The quality of Russian schooling is high compared to international standards: according to a rating of primary school student achievement (PIRLS – the Progress in International Reading Literacy Study, evaluating reading comprehension at the fourth grade), Russia ranks first out of 50 countries. According to an international assessment of the quality of secondary school (based on the PISA framework - the Programme for International Student Assessment), Russia’s secondary school education is at the average OECD level. The question is what happens next, the researchers contemplate.
In 2017, the average Russian was 80% wealthier than in 2000, but despite such impressive growth, Russia’s wealth per capita as proxied by human capital is only about one-fifth of the OECD average, or about $100,000 vs. $500,000 (at 2014 values). According to a World Bank report published last year, human capital (which, in this report, is measured as discounted labour market earnings adjusted for education and qualifications and excluding health indicators) accounts for a major part of Russia's wealth, 46%. However, it is 30% lower than the OECD average, where human capital accounts for 70% of wealth on average.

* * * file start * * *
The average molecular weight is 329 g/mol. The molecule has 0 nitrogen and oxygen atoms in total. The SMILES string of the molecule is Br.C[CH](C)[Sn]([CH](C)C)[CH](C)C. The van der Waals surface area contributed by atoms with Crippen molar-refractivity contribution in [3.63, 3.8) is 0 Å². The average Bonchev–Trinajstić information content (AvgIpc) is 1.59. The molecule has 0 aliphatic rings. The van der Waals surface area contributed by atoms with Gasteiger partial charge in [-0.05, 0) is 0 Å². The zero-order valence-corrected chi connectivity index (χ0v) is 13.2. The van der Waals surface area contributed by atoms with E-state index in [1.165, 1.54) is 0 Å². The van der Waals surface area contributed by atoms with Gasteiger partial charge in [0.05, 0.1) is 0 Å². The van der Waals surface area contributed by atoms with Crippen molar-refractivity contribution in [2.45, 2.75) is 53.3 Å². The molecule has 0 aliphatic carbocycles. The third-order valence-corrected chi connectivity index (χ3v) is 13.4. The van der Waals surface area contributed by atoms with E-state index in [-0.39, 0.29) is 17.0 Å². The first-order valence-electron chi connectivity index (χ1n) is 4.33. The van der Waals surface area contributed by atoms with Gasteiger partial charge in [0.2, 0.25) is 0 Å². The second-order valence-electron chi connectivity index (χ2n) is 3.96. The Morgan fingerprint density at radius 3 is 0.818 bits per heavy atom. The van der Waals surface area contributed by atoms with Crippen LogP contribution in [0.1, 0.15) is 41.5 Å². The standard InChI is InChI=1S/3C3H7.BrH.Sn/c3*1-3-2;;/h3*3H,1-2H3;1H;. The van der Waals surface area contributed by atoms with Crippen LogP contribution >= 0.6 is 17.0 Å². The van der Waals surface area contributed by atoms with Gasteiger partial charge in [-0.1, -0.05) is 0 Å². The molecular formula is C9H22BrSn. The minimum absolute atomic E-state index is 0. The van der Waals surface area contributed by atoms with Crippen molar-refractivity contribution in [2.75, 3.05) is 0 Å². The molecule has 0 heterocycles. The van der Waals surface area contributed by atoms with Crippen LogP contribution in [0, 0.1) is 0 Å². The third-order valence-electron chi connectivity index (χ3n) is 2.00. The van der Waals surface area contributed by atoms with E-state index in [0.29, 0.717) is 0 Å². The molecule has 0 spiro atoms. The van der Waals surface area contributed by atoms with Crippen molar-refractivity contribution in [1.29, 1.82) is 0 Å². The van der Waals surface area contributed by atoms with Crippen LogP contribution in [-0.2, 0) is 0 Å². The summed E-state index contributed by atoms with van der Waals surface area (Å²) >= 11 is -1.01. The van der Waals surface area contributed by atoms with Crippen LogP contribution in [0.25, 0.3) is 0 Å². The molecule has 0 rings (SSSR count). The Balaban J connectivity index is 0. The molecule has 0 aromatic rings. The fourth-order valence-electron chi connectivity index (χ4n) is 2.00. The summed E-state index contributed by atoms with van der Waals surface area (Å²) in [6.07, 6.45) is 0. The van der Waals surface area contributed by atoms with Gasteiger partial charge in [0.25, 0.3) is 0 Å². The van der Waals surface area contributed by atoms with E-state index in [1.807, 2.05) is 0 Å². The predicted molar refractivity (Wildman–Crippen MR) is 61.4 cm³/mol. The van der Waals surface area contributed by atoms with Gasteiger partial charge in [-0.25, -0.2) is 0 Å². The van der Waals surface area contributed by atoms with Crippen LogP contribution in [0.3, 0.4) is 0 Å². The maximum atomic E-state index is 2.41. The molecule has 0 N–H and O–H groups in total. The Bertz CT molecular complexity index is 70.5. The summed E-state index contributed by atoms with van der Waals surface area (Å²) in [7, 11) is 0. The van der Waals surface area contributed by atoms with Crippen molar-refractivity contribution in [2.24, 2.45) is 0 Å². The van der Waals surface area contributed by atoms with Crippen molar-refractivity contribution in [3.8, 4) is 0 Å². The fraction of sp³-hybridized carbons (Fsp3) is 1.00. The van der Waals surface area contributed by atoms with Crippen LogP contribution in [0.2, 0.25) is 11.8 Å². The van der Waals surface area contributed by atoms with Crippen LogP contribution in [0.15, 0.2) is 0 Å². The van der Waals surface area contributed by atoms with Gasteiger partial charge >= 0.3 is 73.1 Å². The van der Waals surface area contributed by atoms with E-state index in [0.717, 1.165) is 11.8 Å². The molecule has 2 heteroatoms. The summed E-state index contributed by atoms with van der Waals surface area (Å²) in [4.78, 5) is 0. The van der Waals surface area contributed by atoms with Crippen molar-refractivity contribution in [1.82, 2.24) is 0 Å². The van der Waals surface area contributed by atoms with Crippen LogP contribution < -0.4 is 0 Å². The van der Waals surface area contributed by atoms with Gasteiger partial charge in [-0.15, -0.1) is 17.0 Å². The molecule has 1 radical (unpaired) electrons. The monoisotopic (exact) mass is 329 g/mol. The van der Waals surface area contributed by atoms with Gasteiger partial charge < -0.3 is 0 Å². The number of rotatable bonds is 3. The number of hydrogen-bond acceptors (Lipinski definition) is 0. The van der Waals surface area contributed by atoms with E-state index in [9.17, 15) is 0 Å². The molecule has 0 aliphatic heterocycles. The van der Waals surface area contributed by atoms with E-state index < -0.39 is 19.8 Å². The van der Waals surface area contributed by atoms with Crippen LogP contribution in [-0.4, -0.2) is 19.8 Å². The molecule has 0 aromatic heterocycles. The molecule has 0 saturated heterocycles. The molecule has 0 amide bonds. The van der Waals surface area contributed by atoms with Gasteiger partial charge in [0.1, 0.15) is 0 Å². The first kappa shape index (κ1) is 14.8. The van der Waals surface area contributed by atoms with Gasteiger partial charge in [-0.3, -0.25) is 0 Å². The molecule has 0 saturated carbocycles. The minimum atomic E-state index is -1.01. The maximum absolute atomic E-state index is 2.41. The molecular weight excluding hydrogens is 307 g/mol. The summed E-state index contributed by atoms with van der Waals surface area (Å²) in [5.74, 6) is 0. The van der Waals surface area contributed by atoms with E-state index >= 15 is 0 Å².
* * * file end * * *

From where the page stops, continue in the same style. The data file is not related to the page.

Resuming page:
The average annual growth rate of human capital decreased from 4.7% in 2000–2010 to a mere 1.8% in 2011–2017; should this persist, the report argues that Russia will need 100 years to catch up with the OECD. If the growth rate doubles to 3.5%, reaching the average rate of 2000–2017, it will take 50 years. In order to enhance human capital, the World Bank report recommends that Russia improve higher education (Russian universities lag behind the higher institutions of other countries), make vocational training more efficient and relevant, and enhance healthcare productivity and funding (the Russian government spends only 3.1% of GDP on healthcare, which is less than half of the OECD average).